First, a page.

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Title: Vietnamese Social Networks Study
Funding Agency: National Cancer Institute
Funding Period:  09/30/09-09/29/11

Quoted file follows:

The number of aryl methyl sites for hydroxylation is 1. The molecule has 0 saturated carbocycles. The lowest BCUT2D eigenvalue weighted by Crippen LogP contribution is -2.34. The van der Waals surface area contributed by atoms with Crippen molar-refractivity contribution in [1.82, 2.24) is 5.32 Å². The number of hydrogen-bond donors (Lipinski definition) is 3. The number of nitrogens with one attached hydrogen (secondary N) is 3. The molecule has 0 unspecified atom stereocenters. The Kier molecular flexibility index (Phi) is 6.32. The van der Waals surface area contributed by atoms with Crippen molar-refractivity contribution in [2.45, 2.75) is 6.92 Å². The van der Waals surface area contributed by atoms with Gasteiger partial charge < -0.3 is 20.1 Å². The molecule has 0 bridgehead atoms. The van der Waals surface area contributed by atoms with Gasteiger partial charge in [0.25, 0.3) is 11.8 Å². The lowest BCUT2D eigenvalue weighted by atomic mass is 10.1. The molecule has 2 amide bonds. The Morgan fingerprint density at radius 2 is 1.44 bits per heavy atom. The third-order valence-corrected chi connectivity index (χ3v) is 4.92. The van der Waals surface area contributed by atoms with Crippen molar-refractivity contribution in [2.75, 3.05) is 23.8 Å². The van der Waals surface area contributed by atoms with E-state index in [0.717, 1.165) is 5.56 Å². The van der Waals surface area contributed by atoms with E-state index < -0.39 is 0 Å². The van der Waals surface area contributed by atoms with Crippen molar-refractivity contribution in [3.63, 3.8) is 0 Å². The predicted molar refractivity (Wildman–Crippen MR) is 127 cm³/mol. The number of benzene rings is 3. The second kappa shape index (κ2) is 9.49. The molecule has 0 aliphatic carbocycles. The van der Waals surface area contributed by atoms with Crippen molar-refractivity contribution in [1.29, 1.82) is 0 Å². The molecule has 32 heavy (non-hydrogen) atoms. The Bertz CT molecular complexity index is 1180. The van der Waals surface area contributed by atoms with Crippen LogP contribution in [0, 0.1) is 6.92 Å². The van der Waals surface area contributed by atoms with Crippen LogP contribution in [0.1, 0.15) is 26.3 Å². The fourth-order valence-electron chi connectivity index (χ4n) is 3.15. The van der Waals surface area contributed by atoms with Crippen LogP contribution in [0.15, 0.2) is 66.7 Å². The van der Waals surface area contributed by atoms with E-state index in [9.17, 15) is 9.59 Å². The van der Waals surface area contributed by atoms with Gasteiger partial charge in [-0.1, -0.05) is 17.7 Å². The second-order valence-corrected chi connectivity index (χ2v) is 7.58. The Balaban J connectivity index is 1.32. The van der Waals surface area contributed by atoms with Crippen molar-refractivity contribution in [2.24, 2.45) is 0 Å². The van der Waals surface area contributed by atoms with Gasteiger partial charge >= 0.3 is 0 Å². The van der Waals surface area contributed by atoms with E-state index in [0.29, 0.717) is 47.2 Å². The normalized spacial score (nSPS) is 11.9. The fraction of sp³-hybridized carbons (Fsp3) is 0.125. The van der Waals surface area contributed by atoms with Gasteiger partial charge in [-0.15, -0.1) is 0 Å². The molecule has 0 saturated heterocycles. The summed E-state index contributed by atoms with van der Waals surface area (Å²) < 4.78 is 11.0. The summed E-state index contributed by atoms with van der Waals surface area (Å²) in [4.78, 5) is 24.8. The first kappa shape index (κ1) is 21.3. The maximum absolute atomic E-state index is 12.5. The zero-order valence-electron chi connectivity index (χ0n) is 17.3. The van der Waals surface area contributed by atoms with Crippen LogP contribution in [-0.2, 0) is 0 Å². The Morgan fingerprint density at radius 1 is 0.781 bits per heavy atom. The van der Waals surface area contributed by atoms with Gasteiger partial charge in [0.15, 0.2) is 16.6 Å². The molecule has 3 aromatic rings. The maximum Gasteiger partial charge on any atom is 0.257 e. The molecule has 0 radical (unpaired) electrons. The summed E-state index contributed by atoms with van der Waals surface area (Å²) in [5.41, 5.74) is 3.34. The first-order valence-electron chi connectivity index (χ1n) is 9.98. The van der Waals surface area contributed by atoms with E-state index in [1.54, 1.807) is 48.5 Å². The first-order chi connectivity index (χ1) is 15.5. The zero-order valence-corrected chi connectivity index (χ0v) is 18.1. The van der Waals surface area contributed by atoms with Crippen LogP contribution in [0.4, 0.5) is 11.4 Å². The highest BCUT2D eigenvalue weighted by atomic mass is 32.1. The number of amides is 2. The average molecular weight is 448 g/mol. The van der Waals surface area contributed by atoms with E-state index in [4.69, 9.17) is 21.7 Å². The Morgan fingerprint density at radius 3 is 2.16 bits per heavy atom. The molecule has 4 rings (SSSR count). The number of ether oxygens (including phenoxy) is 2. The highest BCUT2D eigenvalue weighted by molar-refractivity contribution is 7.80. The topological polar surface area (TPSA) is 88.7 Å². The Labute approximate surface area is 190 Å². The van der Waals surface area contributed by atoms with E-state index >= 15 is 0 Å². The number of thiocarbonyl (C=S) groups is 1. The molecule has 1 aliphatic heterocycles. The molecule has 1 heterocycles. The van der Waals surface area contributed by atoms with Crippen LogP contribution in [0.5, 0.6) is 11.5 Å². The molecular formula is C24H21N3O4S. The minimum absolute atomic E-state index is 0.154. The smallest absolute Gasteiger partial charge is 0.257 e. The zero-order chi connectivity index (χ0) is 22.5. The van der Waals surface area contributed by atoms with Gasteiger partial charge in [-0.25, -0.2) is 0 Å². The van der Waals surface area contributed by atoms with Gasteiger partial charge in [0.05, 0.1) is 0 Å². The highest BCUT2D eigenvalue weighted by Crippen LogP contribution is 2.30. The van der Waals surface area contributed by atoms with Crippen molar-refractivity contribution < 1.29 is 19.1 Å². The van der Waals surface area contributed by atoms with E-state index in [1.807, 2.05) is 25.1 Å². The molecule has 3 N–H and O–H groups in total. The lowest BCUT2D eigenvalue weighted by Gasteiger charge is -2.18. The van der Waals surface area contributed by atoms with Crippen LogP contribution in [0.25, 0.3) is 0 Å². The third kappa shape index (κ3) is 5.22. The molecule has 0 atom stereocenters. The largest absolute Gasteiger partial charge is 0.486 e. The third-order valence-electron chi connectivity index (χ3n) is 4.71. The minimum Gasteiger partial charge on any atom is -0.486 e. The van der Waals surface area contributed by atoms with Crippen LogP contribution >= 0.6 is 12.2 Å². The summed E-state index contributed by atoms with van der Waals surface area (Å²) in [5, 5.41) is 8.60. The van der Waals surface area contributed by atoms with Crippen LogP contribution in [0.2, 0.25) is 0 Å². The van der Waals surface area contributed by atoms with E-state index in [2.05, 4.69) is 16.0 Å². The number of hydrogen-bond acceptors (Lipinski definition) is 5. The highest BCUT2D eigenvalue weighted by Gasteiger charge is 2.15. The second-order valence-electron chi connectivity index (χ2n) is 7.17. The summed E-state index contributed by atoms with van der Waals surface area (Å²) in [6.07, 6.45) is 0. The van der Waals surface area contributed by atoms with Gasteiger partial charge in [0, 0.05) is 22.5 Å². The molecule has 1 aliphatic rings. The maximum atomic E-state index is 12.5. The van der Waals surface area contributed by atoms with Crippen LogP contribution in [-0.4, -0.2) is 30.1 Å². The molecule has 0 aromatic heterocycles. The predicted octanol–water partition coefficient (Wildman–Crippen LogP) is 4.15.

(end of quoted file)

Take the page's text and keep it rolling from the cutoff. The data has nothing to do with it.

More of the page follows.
Prior research demonstrated that lay health worker (LHW) interventions using social networks to recruit participants could achieve the desired outcomes of increasing breast and cervical cancer screening rates among Vietnamese American women.  However, little is known about social networks, social support, social influence of male and female Vietnamese Americans and how LHWs use their social networks to recruit participants, provide support, and influence their participants to promote screening behaviors.  To fill this critical gap in knowledge, we propose a pilot study to describe the characteristics of social networks and their roles in LHW interventions and colorectal cancer (CRC) screening. The specific aims are: 1) to qualitatively identify and describe social networks, social support, and social influence of male and female Vietnamese American lay health workers (LHW) and their educational session (ES) participants and 2) to quantitatively measure the extent of social networks, social support, and social influence of LHWs and ES participants.  Elucidating the mechanisms through which LHW interventions are effective in behavior changes will enable researchers and practitioners in the fields of epidemiology, cancer control, and behavioral sciences to better design interventions and target aspects of social networks that are facilitators to screening behaviors.